The first question a student who’s interested in a major or minor in Women’s and Gender Studies (WGST) asks me is: What can I do with this degree? Here are some answers to that question:

What can’t you do? WGST graduates are teachers, social workers, organizers, advocates, counselors, artists, community leaders, pastors, historians, lawyers, musicians, broadcasters, authors, healthcare workers, political scientists, world travelers, mothers—and these are just people at NJCU! A degree in WGST gives you skills, knowledge, and a specialized lens that you can bring to any profession or vocation.

Change how you see everything: I observed a WGST class once where a student remarked, “this class makes you think differently about everything.” By “everything” she meant how she thought about her identity; her body; her relationships; her job; her community; the TV shows she watched; the books she read; the advertisements she saw; the music she listened to; the toys children played with; and how she thought about politics, immigration, social movements, religion, the environment, and pretty much everything else. WGST is a transformative subject. You’ll learn how to see the world differently.

Learn to think in complicated ways: WGST is an interdisciplinary field. This means that an issue—reproductive rights, for example—is explored from multiple disciplinary perspectives including history, sociology, health sciences, biology, anthropology, and so on. This approach means learning how to synthesize information and think about a problem from different points of view—skills that employers love.

Focus on intersections: WGST begins with the idea that identities, social spaces, and social systems are intersectional. This means that when we think about gender we also think about race, socioeconomic class, sexuality, religion, disability/ability, age, etc. Also, social structures determine how our complex identities are valued and rewarded. One example: data shows that white women earn 75% of the average man’s earnings while African American women earn 62% and Latinas earn 54%. Why? You need an intersectional approach to figure that out.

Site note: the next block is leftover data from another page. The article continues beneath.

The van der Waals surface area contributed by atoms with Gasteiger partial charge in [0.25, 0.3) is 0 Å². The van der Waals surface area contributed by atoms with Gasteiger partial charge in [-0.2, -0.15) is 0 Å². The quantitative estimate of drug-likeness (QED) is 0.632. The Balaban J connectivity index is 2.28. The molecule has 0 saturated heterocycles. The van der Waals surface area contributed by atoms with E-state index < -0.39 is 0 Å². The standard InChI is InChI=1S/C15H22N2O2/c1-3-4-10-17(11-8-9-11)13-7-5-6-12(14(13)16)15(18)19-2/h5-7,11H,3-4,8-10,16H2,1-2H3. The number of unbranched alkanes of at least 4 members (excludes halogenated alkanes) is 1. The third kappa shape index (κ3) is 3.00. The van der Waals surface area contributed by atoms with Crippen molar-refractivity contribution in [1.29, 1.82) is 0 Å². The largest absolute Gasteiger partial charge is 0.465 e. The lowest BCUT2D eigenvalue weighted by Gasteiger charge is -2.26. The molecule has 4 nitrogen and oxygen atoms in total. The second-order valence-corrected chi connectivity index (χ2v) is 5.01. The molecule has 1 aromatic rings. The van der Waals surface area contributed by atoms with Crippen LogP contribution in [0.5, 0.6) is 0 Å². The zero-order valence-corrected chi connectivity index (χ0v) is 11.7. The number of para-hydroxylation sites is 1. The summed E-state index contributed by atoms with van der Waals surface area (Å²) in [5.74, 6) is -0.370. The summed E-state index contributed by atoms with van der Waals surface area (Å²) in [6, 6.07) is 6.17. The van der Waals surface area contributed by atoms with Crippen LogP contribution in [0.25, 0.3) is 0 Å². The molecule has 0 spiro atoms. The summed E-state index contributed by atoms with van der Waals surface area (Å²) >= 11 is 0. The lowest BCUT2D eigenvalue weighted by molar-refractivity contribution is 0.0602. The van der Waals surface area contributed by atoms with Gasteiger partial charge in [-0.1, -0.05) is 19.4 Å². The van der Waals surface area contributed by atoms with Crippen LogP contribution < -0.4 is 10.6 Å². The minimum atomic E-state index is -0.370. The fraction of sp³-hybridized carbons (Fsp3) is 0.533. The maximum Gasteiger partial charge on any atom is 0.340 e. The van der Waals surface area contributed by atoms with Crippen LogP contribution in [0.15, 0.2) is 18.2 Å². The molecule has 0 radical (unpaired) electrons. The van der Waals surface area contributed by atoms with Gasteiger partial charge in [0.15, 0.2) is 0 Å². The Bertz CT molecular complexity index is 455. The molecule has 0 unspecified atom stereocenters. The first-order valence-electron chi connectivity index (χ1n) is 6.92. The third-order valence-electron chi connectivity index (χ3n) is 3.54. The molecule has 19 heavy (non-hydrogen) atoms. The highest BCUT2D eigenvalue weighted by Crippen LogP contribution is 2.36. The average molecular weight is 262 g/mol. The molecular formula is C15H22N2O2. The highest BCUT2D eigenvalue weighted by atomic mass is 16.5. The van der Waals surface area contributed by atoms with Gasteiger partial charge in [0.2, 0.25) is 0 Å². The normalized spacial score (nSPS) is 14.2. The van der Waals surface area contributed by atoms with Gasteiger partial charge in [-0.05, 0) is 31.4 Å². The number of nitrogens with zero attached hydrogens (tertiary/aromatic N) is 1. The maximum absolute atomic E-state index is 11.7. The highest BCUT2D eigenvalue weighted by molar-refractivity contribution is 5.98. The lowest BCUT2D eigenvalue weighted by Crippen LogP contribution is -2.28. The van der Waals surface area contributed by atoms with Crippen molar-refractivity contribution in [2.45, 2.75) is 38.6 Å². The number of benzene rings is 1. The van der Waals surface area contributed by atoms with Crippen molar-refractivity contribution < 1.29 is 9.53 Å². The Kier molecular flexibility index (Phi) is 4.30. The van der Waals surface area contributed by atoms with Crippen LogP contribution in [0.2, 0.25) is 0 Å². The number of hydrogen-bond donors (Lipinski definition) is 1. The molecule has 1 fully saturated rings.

Understand diversity in action: WGST is a practical subject; you learn tools that you can use at home, in the classroom, at your workplace, and in everyday interactions that emphasize and recognize differences in identities, experiences, cultures, and backgrounds. These are skills that are essential for living and thriving in a culturally complex world.

Work for change and for social justice: You’ll learn about oppression in WGST classes—about racism, homophobia, and sexism, and issues like intimate partner violence, sexual assault, and poverty. But, you’ll also learn how to bring about change—how to understand, analyze, strategize, and organize to address inequality and injustice in your own life and in world around you.

So there’s a lot one can do with a WGST degree. It is a way to improve one’s ability to overcome personal and professional challenges. It is a degree that helps one to think, listen, empathize, and understand. And it is a degree that not only enriches the individual, but also makes a small step toward improving the wider world.


Jacqueline Ellis, Associate Professor and Chairperson of Women’s and Gender Studies, is the author of Silent Witnesses: Representations of Working Class Women in the United States (1996). Her articles have appeared in WSQ and International Feminist Journal of Politics. She is the co-editor of Transformations: The Journal of Inclusive Scholarship and Pedagogy.